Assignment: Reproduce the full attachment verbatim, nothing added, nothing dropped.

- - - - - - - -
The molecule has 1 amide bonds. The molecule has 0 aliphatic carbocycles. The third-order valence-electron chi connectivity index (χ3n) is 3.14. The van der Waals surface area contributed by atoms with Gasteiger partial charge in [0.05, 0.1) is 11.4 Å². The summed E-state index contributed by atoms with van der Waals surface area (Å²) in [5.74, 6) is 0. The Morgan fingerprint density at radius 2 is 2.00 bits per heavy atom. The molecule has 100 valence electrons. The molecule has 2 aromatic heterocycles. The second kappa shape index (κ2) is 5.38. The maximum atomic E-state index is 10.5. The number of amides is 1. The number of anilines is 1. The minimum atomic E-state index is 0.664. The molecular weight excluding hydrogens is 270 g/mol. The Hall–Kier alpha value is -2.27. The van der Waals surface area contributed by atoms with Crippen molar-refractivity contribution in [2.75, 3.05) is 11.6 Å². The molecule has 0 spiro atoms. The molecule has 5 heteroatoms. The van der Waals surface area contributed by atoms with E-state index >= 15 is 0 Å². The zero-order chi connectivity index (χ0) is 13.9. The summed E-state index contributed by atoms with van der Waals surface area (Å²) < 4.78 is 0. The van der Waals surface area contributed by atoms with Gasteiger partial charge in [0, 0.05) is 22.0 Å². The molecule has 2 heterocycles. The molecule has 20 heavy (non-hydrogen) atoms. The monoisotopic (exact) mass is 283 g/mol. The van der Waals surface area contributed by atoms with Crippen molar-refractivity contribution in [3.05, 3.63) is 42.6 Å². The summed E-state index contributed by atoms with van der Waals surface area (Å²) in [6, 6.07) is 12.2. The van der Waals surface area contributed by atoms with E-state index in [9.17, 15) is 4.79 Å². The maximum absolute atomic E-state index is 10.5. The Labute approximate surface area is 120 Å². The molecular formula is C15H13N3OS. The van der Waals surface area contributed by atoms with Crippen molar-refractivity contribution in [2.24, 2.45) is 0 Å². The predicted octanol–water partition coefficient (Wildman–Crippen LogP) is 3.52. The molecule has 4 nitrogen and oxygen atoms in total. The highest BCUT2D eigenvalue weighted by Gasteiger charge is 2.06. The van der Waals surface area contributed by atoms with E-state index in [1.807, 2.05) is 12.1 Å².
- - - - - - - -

The molecule has 1 amide bonds. The molecule has 0 aliphatic carbocycles. The third-order valence-electron chi connectivity index (χ3n) is 3.14. The van der Waals surface area contributed by atoms with Gasteiger partial charge in [0.05, 0.1) is 11.4 Å². The summed E-state index contributed by atoms with van der Waals surface area (Å²) in [5.74, 6) is 0. The Morgan fingerprint density at radius 2 is 2.00 bits per heavy atom. The molecule has 100 valence electrons. The molecule has 2 aromatic heterocycles. The second kappa shape index (κ2) is 5.38. The maximum atomic E-state index is 10.5. The number of amides is 1. The number of anilines is 1. The minimum atomic E-state index is 0.664. The molecular weight excluding hydrogens is 270 g/mol. The Hall–Kier alpha value is -2.27. The van der Waals surface area contributed by atoms with Crippen molar-refractivity contribution in [2.75, 3.05) is 11.6 Å². The molecule has 0 spiro atoms. The molecule has 5 heteroatoms. The van der Waals surface area contributed by atoms with E-state index >= 15 is 0 Å². The zero-order chi connectivity index (χ0) is 13.9. The summed E-state index contributed by atoms with van der Waals surface area (Å²) < 4.78 is 0. The van der Waals surface area contributed by atoms with Gasteiger partial charge in [0, 0.05) is 22.0 Å². The molecule has 2 heterocycles. The molecule has 20 heavy (non-hydrogen) atoms. The monoisotopic (exact) mass is 283 g/mol. The van der Waals surface area contributed by atoms with Crippen molar-refractivity contribution in [3.05, 3.63) is 42.6 Å². The summed E-state index contributed by atoms with van der Waals surface area (Å²) in [6, 6.07) is 12.2. The van der Waals surface area contributed by atoms with E-state index in [9.17, 15) is 4.79 Å². The maximum absolute atomic E-state index is 10.5. The Labute approximate surface area is 120 Å². The molecular formula is C15H13N3OS. The van der Waals surface area contributed by atoms with Crippen molar-refractivity contribution in [2.24, 2.45) is 0 Å². The predicted octanol–water partition coefficient (Wildman–Crippen LogP) is 3.52. The molecule has 4 nitrogen and oxygen atoms in total. The highest BCUT2D eigenvalue weighted by Gasteiger charge is 2.06. The van der Waals surface area contributed by atoms with E-state index in [1.807, 2.05) is 12.1 Å².